Japanese film poster
|Directed by||Hideo Nakata|
|Produced by||Taka Ichise|
|Written by||Hiroshi Takahashi
by Koji Suzuki
|Music by||Kenji Kawai|
|Editing by||Nobuyuki Takahashi|
|Distributed by||Toho Company Ltd.|
|Running time||95 minutes|
|Box office||¥1,000,000,000 ($13,005,000)|
Ring (リング Ringu ) is a 1998 Japanese horror film by Hideo Nakata, adapted from the novel Ring by Kōji Suzuki, which in turn draws on the Japanese folk tale Banchō Sarayashiki. The film stars Nanako Matsushima, Hiroyuki Sanada, and Rikiya Ōtaka as members of a divorced family. The film was later remade in the US as The Ring (2002).
Two teenagers, Masami (Hitomi Satō) and Tomoko (Yūko Takeuchi), talk about a videotape recorded by a boy in Izu, which is fabled to bear a curse that kills the viewer seven days after watching. Tomoko then reveals that a week ago, she and three of her friends watched a weird tape and received a call after watching it. Unnervingly similar to the storied videotape, Masami realizes that Tomoko was fated to die. After some unsettling moments, Tomoko is killed by an unseen force with Masami having the horror of watching.
Some days later, Reiko Asakawa (Nanako Matsushima), a reporter investigating the popularity of the video curse among teenagers, discovers that her niece, Tomoko and her three other friends mysteriously died at the same time on the same night with their faces twisted in a rictus of fear. She also discovers that Masami, the girl who was with Tomoko when she died, became insane and is now in a mental hospital. After stumbling upon Tomoko's photos from the past week, Reiko finds out that the four teenagers stayed in a rental cabin in Izu. Eventually, she flips to a photo of the teens with their faces blurred and distorted.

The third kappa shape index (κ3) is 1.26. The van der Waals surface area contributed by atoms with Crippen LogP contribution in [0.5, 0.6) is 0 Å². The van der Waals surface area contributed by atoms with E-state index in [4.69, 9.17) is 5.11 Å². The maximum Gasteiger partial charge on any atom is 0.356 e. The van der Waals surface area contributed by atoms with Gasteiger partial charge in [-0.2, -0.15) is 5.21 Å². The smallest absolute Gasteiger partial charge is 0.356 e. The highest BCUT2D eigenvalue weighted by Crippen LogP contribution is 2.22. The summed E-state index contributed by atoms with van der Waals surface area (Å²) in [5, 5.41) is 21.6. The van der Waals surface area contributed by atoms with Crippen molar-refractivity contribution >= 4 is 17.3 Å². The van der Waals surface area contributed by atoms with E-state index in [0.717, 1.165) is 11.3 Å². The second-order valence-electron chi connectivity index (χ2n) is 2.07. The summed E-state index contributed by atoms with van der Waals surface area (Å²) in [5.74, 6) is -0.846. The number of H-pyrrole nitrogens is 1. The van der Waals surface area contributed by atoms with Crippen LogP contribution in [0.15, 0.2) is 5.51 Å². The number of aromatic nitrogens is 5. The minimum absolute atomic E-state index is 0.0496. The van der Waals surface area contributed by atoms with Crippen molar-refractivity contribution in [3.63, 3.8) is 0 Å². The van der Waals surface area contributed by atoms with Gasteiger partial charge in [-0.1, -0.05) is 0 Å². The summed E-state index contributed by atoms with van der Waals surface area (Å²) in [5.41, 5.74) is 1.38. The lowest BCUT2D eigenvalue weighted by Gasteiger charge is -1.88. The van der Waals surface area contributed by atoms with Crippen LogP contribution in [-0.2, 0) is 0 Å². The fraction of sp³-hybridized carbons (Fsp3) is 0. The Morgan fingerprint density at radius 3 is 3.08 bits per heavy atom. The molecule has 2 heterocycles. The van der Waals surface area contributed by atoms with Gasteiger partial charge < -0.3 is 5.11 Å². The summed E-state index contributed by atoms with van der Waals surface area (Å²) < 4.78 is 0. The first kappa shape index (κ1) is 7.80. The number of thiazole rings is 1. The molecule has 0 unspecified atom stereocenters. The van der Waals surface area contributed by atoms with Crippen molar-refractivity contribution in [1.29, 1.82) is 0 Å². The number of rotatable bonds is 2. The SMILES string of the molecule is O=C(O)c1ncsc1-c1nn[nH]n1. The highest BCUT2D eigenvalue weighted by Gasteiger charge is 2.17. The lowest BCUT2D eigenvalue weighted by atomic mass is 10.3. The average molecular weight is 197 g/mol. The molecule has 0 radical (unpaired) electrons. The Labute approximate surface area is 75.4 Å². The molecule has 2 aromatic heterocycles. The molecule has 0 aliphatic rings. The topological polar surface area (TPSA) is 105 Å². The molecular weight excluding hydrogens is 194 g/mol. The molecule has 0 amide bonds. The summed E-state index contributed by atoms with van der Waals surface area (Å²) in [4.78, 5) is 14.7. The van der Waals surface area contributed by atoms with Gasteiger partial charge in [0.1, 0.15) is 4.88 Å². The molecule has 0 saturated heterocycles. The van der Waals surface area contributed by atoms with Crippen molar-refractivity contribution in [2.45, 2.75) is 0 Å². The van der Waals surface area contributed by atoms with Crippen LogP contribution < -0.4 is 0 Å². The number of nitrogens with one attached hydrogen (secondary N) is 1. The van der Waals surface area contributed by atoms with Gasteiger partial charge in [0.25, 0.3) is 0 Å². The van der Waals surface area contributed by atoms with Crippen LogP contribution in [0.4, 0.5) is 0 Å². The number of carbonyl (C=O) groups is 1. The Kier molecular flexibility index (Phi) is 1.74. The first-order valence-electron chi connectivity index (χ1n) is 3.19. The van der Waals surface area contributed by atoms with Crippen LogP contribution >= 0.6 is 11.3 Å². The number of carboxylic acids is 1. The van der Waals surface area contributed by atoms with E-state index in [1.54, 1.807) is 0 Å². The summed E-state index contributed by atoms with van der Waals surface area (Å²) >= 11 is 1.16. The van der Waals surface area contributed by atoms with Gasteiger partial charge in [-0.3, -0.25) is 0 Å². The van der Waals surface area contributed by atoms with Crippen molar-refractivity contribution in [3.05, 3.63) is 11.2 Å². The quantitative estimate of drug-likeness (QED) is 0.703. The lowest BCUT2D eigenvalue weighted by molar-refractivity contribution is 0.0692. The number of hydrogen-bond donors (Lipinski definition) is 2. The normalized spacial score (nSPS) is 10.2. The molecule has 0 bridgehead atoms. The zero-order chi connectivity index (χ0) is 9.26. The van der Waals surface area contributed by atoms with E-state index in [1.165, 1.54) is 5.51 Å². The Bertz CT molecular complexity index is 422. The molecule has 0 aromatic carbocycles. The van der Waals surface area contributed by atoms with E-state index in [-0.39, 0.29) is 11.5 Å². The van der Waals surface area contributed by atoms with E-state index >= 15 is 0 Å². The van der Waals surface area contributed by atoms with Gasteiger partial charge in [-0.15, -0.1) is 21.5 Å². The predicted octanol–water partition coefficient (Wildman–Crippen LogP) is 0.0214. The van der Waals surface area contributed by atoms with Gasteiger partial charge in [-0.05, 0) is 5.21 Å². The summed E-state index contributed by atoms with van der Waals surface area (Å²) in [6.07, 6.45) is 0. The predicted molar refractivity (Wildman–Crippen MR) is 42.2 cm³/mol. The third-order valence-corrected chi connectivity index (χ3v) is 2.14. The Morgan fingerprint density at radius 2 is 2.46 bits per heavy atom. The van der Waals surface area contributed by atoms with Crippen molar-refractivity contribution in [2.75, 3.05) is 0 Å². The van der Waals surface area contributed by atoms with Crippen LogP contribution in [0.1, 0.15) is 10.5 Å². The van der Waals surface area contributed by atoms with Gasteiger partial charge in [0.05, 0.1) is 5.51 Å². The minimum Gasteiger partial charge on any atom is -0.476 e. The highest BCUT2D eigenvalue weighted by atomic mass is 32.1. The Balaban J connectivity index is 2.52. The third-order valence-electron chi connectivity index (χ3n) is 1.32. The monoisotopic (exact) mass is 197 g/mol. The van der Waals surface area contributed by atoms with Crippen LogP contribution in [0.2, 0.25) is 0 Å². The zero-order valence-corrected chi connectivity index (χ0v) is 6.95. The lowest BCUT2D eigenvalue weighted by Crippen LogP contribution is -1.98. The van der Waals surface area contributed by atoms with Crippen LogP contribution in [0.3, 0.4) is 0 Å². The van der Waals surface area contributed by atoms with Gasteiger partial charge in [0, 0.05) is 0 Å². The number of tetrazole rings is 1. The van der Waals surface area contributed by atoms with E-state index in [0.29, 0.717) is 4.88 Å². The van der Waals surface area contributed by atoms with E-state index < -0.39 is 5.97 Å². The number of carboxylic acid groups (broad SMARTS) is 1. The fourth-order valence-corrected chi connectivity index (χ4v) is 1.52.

Later, Reiko goes to Izu and finds an unlabeled tape in the reception room of the rental cottage where the teenagers stayed. Watching the tape inside Cabin B4, Reiko sees a series of seemingly unrelated disturbing images. As soon as the tape is over, Reiko sees a reflection in the television, and as she turns to see nobody behind her she receives a phone call, a realization of the tell-tale videotape curse. She now assumes that she has a week to live.
On the first day, Reiko enlists the help of her ex-husband, Ryūji Takayama (Hiroyuki Sanada). They take a picture of Reiko and find her face blurred in the photograph, further confirming that Reiko really is cursed. Ryūji then watches the tape, against Reiko's objections. A day later, Reiko creates a copy for Ryūji for them to study. They find a hidden message embedded within the tape saying that "frolic in brine, goblins be thine". The message is in a form of dialect from Izu Ōshima Island. That night, Reiko catches her young son Yoichi watching the videotape; he claims that Tomoko had told him to do it. Reiko and Ryūji sail for Ōshima and discover the history of the great psychic Shizuko Yamamura, who was accused of faking supernatural powers; Yamamura committed suicide because of this.